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PTU-068 The south east london (sel) ibd pathway: outcomes from a fully commissioned service
  1. B Hayee1,
  2. C Cheng1,
  3. S Mashari2,
  4. P Dubois1,
  5. D Sennik3,
  6. P Irving2,
  7. V Burgess3
  1. 1King’s College Hospital NHSFT
  2. 2GSTT NHS Foundation Trust
  3. 3SEL Area Prescribing Committee, London, UK

Abstract

Introduction Biologics are a ‘high-cost’ aspect of care for patients with IBD, with commissioners keen to streamline wherever possible. This has led to patchy availability across the UK, despite NICE approval. These drugs represent only a proportion of the cost of IBD care, however, and the majority of patients may benefit more from service improvement. In partnership with local CCGs, we sought to describe the entirety of the IBD patient pathway to facilitate discussions on cost-effectiveness while commissioning specific aspects of care.

Method The SEL IBD pathway was developed with the Area Prescribing Committee in partnership with expert patients, IBD physicians, nurse specialists and Pharmacists across six Acute Trusts. This involved: commissioning for disease monitoring; drug optimisation; funding of nursing and support staff; cost predictions to plan for expected prescribing costs. Operational data was collected at one Trust (KCH) as an exemplar. Key performance indicators were agreed with CCG leads and reported back at the end of year 1. All activity from March 2015 onward was regarded as occurring as a direct result of the implementation of the pathway. It was estimated that, despite ‘unfettered’ prescribing, the cost saving per Acute Trust would be £250k in year 1.

Results A telephone helpline led to the prevention of 198 ED attendances in year 1 as well as the subsequent hospital admission, thus a total cost avoidance of =£188k in year 1. Median hospital length of stay fell from 7.4 to 4.0 days (p=0.11). Nurse led appointments increased and median referral-to-diagnosis was 5.8 weeks (2-8). Introduction of biosimilars occurred in Q3 of the pathway (not included in cost projections), generating a gain share agreement to support ongoing service provision. Inappropriate steroid use fell from 22% to 9% (p<0.001)1. Vedolizumab increased, but biologic prescribing overall fell in year 1 due to drug cessation. The introduction of biosimilars further reduced prescribing costs. Total avoided drug expenditure exceeded £1m in year 1. In year 2, fewer patients underwent planned cessation and as expected, and the use of biosimilar infliximab ‘balanced’ costs.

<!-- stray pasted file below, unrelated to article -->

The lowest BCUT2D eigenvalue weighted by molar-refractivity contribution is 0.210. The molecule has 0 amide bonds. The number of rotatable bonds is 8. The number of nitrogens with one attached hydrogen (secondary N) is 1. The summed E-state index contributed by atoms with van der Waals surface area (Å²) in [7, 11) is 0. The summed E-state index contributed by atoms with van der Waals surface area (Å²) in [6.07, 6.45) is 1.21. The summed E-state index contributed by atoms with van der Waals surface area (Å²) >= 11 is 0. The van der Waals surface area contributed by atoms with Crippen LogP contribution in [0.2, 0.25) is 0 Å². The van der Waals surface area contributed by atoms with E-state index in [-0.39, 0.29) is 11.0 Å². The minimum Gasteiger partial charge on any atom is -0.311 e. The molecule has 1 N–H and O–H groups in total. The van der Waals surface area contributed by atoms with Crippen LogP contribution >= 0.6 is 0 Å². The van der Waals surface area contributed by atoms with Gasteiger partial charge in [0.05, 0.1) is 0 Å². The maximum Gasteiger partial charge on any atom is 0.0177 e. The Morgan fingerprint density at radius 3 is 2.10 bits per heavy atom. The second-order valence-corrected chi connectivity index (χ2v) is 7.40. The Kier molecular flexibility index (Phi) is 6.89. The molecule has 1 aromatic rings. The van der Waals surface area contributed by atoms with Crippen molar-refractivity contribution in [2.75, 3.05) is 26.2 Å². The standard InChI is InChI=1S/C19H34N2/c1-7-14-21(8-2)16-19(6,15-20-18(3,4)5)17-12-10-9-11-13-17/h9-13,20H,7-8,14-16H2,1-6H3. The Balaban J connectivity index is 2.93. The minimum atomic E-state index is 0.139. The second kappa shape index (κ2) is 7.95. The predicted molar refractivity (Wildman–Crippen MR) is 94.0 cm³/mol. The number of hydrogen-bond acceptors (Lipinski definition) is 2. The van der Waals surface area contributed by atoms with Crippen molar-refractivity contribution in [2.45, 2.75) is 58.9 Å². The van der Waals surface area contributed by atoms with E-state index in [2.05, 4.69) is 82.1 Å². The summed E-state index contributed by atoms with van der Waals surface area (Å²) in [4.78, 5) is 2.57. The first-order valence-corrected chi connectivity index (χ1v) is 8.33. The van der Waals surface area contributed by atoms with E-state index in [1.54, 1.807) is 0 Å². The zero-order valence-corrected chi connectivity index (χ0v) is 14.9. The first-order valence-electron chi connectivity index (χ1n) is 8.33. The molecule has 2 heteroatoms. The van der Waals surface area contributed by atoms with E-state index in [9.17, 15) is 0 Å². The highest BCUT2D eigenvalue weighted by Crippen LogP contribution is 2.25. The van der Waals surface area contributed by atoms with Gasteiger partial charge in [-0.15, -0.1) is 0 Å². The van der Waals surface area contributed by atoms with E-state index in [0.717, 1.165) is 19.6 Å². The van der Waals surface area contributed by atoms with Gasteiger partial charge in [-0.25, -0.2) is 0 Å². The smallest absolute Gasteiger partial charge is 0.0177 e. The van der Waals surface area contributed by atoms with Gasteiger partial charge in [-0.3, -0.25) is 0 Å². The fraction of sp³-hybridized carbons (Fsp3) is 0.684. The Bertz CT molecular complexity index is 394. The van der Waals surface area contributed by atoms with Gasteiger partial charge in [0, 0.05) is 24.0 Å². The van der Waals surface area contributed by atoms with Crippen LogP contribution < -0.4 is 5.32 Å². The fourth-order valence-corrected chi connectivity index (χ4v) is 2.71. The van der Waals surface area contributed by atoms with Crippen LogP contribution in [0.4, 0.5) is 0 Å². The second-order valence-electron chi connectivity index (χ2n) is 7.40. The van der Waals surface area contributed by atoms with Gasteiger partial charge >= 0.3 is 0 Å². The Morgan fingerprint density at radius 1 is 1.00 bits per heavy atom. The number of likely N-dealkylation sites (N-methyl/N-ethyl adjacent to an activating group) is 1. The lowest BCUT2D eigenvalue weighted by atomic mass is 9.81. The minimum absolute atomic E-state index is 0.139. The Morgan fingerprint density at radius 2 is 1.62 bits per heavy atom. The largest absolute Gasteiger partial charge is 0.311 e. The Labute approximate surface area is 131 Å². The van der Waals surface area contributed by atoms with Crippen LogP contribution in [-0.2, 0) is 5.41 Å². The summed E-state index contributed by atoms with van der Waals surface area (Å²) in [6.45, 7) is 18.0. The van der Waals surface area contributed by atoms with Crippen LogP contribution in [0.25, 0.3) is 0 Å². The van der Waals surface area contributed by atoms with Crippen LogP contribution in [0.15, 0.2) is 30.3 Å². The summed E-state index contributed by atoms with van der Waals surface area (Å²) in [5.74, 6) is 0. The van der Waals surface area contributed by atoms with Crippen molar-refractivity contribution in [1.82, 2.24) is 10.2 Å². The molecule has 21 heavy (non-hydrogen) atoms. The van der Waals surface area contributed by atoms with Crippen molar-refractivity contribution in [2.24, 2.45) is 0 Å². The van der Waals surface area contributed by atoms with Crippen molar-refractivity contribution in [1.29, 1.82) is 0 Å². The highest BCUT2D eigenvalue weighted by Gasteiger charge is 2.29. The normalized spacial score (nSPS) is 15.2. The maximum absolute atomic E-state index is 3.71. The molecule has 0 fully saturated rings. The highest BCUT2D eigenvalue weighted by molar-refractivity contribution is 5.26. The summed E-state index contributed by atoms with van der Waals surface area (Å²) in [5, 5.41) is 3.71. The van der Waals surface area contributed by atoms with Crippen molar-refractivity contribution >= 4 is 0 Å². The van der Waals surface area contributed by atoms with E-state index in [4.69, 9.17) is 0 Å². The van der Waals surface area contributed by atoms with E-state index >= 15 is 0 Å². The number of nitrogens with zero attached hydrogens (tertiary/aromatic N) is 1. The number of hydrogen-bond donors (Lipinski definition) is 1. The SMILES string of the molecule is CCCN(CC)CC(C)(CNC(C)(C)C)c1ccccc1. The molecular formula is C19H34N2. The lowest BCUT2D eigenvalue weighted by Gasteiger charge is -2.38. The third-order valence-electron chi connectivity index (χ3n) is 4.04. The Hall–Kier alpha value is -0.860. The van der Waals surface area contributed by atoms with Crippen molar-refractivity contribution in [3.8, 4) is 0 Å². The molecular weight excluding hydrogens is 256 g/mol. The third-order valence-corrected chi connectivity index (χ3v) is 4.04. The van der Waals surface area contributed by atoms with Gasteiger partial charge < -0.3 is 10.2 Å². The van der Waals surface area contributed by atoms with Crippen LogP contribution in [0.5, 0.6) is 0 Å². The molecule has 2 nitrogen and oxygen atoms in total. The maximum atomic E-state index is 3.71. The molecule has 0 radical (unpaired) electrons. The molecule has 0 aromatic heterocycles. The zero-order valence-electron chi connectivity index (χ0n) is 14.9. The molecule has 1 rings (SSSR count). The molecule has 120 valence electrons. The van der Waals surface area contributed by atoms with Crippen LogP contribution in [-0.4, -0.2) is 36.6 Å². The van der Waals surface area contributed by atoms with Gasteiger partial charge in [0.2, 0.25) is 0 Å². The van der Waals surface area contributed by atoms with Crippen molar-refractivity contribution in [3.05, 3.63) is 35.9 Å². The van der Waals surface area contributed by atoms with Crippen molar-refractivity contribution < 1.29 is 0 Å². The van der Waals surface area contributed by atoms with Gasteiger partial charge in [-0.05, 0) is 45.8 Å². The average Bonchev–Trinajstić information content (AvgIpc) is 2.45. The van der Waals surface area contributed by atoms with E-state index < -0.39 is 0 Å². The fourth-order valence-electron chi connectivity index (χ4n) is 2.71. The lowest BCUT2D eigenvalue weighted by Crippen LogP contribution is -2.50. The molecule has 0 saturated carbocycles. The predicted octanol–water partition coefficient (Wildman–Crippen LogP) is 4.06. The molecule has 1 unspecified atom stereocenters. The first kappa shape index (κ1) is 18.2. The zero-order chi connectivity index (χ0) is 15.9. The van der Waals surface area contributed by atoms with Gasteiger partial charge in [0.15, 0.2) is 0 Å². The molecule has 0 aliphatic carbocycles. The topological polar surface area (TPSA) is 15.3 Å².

Conclusion The introduction of a fully commissioned IBD pathway is associated with prevention of inappropriate ED attendance and hospital admission as well as reduced length of stay. Despite the introduction, and ‘unfettered prescribing’ of, novel agents with more patients treated overall drug expenditure was, at worst, neutral over two years. This model has been used as a template for several similar projects across the UK and it is hoped will improve the standard of care for patients with IBD.

Reference

  1. . Hayee B, et al. UEG Journal2016;4(S5):A635.

Disclosure of Interest B Hayee Conflict with: Takeda, AbbVie, Allergan, Olympus, Conflict with: MSD, Takeda, AbbVie, Allergan, C Cheng: None Declared, S Mashari: None Declared, P Dubois: None Declared, D Sennik: None Declared, P Irving: None Declared, V Burgess: None Declared

  • Commissioning
  • Inflammatory Bowel Disease
  • Pathway

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